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Symmetry 2011, 3(3), 457-471; doi:10.3390/sym3030457

Mirror Symmetry Is Subject to Crowding

Department of Psychology, Concordia University, 7141 Sherbrooke Street, West, Montreal, QC, H4B 1R6, Canada
* Author to whom correspondence should be addressed.
Received: 19 April 2011 / Revised: 9 June 2011 / Accepted: 28 June 2011 / Published: 13 July 2011
(This article belongs to the Special Issue Symmetry Processing in Perception and Art)
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Mirror symmetry is often thought to be particularly salient to human observers because it engages specialized mechanisms that evolved to sense symmetrical objects in nature. Although symmetry is indeed present in many of our artifacts and markings on wildlife, studies have shown that sensitivity to mirror symmetry does not serve an alerting function and sensitivity to symmetry decreases in a rather unremarkable way when it is presented away from the centre of the visual field. Here we show that symmetrical targets are vulnerable to the same interference as other stimuli when surrounded by non-target elements. These results provide further evidence that symmetry is not special to the early visual system, and reinforce the notion that our fascination with symmetry is more likely attributable to cognitive and aesthetic factors than to specialized, low level mechanisms in the visual system.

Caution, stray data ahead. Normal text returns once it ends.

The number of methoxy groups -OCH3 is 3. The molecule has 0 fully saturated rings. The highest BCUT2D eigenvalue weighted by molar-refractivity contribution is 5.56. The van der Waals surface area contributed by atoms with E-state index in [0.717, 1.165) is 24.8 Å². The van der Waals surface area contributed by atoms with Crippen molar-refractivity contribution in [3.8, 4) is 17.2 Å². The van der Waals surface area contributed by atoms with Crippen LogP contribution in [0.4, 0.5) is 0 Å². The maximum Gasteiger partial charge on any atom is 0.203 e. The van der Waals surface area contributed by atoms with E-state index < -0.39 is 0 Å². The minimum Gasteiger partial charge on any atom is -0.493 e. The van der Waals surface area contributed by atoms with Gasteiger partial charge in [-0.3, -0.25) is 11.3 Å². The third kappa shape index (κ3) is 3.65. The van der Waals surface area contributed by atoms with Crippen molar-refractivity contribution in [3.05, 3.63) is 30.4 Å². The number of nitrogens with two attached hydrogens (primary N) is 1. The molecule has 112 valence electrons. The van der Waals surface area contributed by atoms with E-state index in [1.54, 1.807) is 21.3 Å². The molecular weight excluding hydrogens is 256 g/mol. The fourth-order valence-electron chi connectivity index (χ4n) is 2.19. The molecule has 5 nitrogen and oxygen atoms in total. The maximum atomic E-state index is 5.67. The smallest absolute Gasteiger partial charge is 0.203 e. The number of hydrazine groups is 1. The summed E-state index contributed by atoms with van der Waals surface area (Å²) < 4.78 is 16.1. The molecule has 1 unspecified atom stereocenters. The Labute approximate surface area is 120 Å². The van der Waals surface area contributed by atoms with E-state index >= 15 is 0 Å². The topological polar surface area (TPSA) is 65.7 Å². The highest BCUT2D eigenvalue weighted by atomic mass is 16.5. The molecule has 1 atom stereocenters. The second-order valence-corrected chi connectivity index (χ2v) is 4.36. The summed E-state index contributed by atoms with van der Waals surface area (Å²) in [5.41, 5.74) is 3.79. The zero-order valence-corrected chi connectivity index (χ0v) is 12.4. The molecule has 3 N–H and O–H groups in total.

Keywords: symmetry; crowding; periphery; cortical magnification; eccentricity symmetry; crowding; periphery; cortical magnification; eccentricity
This is an open access article distributed under the Creative Commons Attribution License (CC BY) which permits unrestricted use, distribution, and reproduction in any medium, provided the original work is properly cited.

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Roddy, G.; Gurnsey, R. Mirror Symmetry Is Subject to Crowding. Symmetry 2011, 3, 457-471.

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